US tech companies grilled over Russian alleged election interference

November 1, 2017 6:15 pm
(L-R) Facebook General Counsel Colin Stretch, Twitter Acting General Counsel Sean Edgett, and Google Law Enforcement and Information Security Director Richard Salgado are sworn in before the Senate Judiciary Committee’s Crime and Terrorism Subcommittee in the Hart Senate Office Building, on Capitol Hill, October 31, 2017 in Washington, DC. (Getty Images)
Republican and Democratic lawmakers have blasted social media giants Facebook, Google and Twitter for allowing Russia and extremist groups to use their platforms.
During a senate panel session on Tuesday, lawmakers urged the representatives of the tech companies to find solutions to the problem which they said was harming the national interests.
“The bottom line is that these platforms are being used to undermine and harm our way of life,” said Sen. Lindsey Graham (R-SC.), the panel’s chairman.
“I want to understand why no one seems to have caught on to the Russian effort earlier,” said Sen. Al Franken (D-Minn.), asking why it took the companies as long as it did to take notice of Russia’s actions.
“How did Facebook which, prides itself on being able to process billions of data points … somehow not make the connection that ads paid for by rubbles were paid for by Russians,” Franken said. “Those are two data points. How could you not connect those two dots?”
This came one day after the companies released their testimony that showed posts from Russian agents on Facebook had reached 126 million users over a two-year period before the election.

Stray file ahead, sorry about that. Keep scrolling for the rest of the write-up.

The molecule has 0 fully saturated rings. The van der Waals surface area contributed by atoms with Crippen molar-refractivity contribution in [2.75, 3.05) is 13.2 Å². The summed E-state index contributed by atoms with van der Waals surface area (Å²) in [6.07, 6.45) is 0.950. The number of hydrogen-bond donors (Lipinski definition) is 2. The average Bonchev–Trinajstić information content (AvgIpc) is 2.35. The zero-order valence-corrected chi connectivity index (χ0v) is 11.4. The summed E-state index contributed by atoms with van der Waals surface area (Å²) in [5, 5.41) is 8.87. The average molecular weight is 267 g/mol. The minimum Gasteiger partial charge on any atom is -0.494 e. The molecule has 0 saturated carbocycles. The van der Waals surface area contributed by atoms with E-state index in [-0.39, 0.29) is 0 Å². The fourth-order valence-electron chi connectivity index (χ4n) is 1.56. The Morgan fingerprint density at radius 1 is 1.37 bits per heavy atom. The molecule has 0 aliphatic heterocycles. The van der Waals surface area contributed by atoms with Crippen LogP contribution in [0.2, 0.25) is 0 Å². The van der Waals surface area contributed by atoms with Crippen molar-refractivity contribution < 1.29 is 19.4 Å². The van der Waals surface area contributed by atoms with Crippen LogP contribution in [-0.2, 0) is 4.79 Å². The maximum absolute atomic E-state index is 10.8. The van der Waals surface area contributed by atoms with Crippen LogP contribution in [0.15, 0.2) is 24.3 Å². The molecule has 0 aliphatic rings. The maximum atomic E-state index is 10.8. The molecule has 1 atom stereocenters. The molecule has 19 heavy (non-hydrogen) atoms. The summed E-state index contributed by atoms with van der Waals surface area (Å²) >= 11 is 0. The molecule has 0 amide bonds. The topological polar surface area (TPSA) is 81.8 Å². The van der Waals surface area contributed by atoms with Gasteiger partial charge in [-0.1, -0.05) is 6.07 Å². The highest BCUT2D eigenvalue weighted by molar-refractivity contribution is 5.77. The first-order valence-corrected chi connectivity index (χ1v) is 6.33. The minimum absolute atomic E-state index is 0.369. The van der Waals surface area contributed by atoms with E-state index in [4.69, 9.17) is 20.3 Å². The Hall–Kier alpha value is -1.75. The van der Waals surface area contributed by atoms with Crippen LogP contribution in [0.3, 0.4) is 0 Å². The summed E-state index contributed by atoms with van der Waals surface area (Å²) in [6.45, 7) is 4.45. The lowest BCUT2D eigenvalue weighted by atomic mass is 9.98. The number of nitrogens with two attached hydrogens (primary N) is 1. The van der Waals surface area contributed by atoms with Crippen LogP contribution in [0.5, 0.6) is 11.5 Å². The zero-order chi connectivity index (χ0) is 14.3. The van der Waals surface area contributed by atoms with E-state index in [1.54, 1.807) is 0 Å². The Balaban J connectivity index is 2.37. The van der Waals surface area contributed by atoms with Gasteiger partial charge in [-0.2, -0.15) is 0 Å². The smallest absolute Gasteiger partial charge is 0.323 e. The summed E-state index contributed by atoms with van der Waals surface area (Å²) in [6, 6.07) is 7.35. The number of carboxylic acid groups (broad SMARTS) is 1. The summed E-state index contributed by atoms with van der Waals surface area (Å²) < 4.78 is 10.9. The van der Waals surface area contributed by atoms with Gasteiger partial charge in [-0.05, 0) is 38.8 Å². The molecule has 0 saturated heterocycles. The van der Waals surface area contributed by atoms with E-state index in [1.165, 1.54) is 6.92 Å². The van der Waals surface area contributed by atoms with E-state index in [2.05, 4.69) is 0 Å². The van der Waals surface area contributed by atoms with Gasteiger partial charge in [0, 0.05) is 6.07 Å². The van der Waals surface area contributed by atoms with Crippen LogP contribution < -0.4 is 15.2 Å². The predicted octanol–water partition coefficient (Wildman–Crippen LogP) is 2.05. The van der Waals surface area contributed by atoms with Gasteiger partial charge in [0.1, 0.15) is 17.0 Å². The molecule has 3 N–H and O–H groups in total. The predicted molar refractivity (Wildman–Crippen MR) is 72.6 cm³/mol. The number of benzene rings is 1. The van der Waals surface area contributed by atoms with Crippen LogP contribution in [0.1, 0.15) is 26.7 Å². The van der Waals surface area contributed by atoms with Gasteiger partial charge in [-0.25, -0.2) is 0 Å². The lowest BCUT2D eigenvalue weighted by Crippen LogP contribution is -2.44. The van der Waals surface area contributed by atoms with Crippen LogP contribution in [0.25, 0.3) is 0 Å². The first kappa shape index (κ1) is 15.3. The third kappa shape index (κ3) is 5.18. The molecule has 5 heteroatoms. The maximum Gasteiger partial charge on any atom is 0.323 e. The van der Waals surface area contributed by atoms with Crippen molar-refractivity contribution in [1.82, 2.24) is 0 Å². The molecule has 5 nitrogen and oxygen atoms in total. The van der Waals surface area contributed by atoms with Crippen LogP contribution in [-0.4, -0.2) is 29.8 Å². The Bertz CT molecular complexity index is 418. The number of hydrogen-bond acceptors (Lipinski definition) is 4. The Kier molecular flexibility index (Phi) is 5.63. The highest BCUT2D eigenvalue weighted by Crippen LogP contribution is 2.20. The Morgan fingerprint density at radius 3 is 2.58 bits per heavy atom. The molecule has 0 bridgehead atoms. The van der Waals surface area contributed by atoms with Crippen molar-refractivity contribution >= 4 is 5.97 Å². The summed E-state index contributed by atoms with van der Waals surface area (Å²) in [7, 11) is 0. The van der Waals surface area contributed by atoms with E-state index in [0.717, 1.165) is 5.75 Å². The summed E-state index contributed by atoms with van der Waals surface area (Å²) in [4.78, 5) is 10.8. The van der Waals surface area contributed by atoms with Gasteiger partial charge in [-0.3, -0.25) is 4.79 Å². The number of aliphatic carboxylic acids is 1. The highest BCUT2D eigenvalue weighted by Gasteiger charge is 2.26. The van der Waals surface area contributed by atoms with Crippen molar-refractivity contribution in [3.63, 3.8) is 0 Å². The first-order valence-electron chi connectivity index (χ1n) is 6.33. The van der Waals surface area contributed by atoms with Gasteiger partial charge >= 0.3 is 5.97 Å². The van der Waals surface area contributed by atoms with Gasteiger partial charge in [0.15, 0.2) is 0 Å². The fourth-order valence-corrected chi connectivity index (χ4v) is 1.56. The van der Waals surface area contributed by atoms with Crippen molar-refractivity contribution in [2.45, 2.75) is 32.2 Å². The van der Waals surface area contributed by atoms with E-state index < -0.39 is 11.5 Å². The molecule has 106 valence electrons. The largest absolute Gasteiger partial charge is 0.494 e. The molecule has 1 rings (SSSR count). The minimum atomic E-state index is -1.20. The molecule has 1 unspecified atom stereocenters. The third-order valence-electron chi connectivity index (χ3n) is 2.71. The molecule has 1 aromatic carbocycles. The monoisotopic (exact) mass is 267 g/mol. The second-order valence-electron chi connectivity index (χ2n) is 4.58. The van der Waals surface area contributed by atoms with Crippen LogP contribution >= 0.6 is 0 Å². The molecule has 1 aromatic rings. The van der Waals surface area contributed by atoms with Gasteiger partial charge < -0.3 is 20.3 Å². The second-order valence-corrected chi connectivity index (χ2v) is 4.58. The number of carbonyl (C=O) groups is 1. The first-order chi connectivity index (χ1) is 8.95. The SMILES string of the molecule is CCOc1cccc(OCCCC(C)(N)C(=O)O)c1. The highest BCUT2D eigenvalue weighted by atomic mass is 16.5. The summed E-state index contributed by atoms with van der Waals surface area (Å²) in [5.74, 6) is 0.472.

It also revealed that Twitter had published over 131,000 messages from Russian agents, while over 1,000 videos from Russian agents had been uploaded to Google’s YouTube.
The companies’ officials said this represented only a small number of the posts, messages and videos about the election on their services, but many lawmakers believed that number was still considerable.
“I would just urge you to stop making the argument that it’s such a small number and so we shouldn’t be concerned,” said Sen. Sheldon Whitehouse (D-RI).
In January, US intelligence agencies concluded that Russia had interfered in the 2016 US presidential election to try to help then Republican candidate Donald Trump defeat his Democratic rival Hillary Clinton, allegations repeatedly rejected by both Russia and Trump himself.
On Tuesday, Russian Foreign Minister Sergei Lavrov said that the US has no evidence to prove Moscow’s interference.
“Without a single piece of proof, we are as you know being accused of meddling not only in the US election, but also in those in European states,” Lavrov said at a meeting of the Association of European Businesses.
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